All that sounds very negative and it is a sad fact that Jensen-Healey cars have had to live with that negativity for most of their existence. It is my perception that they are emerging from that period now, owners and prospective owners are beginning to realise how basically right the car was and is. After all, it was conceived by the same family that had conceived the Healey 100 and embodies all the key elements of that design, exciting performance, good road holding, affordable and above all enormous fun to drive.
By the time the Mk.II was introduced in August 1973, most of the production and engineering problems had been solved and the changes introduce made the J-H a much nicer car. Unfortunately, like many cars before and since, the initial poor reputation was hard to overcome. The ‘GT’ version, launched in 1975, sold and badged as a Jensen, not a Jensen-Healey, was and is a delightful car, by any standards. KQ saw it as a smaller sister to the Interceptor thereby moving it “up market”; that is why he dropped Healey from the name, a decision that did not please Donald and Geoff, causing them to resign from the Jensen Board of Directors.
Most of the cars that come up for sale now have been “sorted” and can be enjoyed as their originators intended. At the other end of the spectrum are those cars that have been totally neglected, these offer, to those who have the ability and interest, an opportunity to create a “hobby” car that will bring great pleasure throughout the restoration period and beyond. The availability of parts should not be a problem.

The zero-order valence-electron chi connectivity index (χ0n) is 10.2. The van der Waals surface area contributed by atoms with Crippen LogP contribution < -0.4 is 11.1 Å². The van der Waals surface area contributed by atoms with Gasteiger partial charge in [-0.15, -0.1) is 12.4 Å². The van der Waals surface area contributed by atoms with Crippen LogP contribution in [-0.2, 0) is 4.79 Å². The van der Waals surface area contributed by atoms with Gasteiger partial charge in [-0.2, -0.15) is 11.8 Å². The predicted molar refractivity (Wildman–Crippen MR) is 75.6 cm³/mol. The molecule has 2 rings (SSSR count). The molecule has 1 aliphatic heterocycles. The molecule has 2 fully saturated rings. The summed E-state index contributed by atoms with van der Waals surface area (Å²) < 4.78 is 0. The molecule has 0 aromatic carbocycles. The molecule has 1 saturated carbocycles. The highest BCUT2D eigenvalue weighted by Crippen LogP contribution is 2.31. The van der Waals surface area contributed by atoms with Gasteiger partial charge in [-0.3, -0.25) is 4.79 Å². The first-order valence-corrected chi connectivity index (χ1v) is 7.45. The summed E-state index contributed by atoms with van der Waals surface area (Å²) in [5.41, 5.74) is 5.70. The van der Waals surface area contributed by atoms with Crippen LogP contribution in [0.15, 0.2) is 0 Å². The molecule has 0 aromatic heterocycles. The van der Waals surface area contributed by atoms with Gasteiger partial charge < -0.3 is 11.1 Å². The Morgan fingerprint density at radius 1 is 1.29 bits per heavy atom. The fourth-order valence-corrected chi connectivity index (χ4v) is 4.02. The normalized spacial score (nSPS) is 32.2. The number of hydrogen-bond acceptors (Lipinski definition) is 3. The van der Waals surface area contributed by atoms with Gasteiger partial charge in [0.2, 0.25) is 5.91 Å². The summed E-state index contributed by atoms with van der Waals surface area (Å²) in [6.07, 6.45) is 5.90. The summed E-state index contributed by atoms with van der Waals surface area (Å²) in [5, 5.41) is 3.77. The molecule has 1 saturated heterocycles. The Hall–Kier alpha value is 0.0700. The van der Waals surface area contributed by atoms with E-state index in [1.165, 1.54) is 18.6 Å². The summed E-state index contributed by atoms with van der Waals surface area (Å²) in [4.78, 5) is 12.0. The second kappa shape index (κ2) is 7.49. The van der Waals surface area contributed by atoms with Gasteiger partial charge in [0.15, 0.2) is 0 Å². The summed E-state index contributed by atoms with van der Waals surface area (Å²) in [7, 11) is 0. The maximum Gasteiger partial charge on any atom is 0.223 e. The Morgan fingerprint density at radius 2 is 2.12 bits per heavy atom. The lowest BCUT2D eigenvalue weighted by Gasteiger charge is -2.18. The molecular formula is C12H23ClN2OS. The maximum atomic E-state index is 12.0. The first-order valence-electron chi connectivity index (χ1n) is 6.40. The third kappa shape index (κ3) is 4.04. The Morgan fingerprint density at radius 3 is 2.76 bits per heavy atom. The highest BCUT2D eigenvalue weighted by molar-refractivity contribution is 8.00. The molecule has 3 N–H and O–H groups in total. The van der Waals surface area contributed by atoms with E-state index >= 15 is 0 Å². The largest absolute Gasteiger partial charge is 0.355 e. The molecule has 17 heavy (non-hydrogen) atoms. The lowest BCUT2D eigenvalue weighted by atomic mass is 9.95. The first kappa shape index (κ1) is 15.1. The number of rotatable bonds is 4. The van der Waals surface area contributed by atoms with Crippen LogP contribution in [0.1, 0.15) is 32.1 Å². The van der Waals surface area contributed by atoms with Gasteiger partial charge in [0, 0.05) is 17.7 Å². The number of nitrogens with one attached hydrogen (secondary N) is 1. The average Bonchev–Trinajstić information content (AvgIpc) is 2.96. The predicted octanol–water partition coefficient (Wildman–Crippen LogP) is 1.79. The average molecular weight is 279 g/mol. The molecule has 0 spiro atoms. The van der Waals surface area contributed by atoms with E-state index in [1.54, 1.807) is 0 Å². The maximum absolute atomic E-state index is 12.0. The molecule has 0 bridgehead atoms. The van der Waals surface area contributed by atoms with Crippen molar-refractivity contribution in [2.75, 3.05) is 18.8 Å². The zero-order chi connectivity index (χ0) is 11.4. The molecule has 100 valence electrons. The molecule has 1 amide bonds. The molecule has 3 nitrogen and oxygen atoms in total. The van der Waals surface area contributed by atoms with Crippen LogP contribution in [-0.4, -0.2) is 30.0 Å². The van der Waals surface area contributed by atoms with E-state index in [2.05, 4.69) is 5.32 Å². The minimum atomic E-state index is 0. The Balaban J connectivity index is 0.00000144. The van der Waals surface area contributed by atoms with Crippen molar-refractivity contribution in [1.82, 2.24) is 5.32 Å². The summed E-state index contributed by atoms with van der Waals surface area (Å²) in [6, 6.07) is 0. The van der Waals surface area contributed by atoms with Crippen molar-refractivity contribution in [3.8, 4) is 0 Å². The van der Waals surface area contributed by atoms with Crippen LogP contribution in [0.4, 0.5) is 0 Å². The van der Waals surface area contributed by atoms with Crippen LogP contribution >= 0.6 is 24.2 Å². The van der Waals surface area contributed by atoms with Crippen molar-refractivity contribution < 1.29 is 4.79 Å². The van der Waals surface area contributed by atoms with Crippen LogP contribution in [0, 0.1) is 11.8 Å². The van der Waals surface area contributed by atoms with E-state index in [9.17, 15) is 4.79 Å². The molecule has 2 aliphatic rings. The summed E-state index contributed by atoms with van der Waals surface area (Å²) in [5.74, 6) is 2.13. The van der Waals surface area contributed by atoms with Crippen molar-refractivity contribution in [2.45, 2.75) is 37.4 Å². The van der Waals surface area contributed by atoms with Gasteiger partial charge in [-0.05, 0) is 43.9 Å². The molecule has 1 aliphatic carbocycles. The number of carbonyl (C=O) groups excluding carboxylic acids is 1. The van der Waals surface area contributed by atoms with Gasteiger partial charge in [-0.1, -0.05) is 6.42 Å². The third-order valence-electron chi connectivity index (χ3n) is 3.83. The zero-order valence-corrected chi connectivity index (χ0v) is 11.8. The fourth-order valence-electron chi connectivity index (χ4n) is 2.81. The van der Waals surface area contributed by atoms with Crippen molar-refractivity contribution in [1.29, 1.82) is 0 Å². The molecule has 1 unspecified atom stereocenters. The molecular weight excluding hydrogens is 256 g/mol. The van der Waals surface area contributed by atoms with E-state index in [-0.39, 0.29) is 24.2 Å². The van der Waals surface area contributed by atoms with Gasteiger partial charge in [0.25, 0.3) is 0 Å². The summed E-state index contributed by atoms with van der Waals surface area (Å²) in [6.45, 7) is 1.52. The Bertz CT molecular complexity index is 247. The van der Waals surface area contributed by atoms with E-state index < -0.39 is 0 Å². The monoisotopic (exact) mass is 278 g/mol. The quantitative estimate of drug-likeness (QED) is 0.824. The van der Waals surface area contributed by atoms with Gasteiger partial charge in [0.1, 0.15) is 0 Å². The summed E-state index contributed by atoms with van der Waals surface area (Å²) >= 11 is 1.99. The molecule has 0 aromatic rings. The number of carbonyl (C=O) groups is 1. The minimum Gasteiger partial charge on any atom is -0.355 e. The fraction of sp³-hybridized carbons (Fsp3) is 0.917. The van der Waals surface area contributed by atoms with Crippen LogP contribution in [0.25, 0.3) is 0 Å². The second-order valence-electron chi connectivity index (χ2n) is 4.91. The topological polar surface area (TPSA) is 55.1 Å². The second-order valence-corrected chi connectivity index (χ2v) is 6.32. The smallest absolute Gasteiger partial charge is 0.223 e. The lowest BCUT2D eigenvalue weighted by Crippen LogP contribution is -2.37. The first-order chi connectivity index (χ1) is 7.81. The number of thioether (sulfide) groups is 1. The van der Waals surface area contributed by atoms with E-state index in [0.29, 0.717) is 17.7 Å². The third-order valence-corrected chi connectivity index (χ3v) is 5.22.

A personal observation – I prefer the Healey X500 design to the KQ inspired “conservative” design that went into production. I think that it is academic to ponder whether the X500 would have had a broader appeal to the buying public; had it gone into production it would have suffered all the same problems as the adopted design. The only thing that could be said is that if that design had been accepted in the first place more time would have been available to “get it right” for launch.
Jensen Healey – a very successful racing car!
One other very positive thing that should be told about the Jensen-Healey, is its racing success. –
In 1973, Joe Huffaker, head of his eponymous engineering company based in San Rafael, CA., converted five Jensen-Healeys for club racing. Specifically, they were entered into the Group D – Production category of the SCCA series. Over the course of the 1973 season, Lee Mueller became the D-Production champion and the Jensen-Healey was victorious in its first season as a race car! The regulations, at that time, allowed engine modifications, Huffaker put his skills to full use in tuning the J-Hs Lotus DOHC engine, raising the standard engine’s 140 bhp to close to 200 bhp. The Vauxhall suspension was kept virtually standard except for the fitting of Koni shock absorbers and adjustable roll bars. A manual rack and pinion steering unit replaced the standard power-assisted one. The J-H went on to further successes in that period, in fact, they were champions in this class an incredible five times!
Even today Jensen Healeys continue to achieve success in HSCC historic sportscar racing around the world but particularly in the U.S.A. and U.K.
The Story in Pictures
Most of the following photographs are from the Healey Motor Company Archive owned by the Warwickshire County Record Office (WCRO).
The Healey X500 project
That’s all folks! I hope that I have been able to provide you with a little more information on this basically sound car that had such a difficult birth.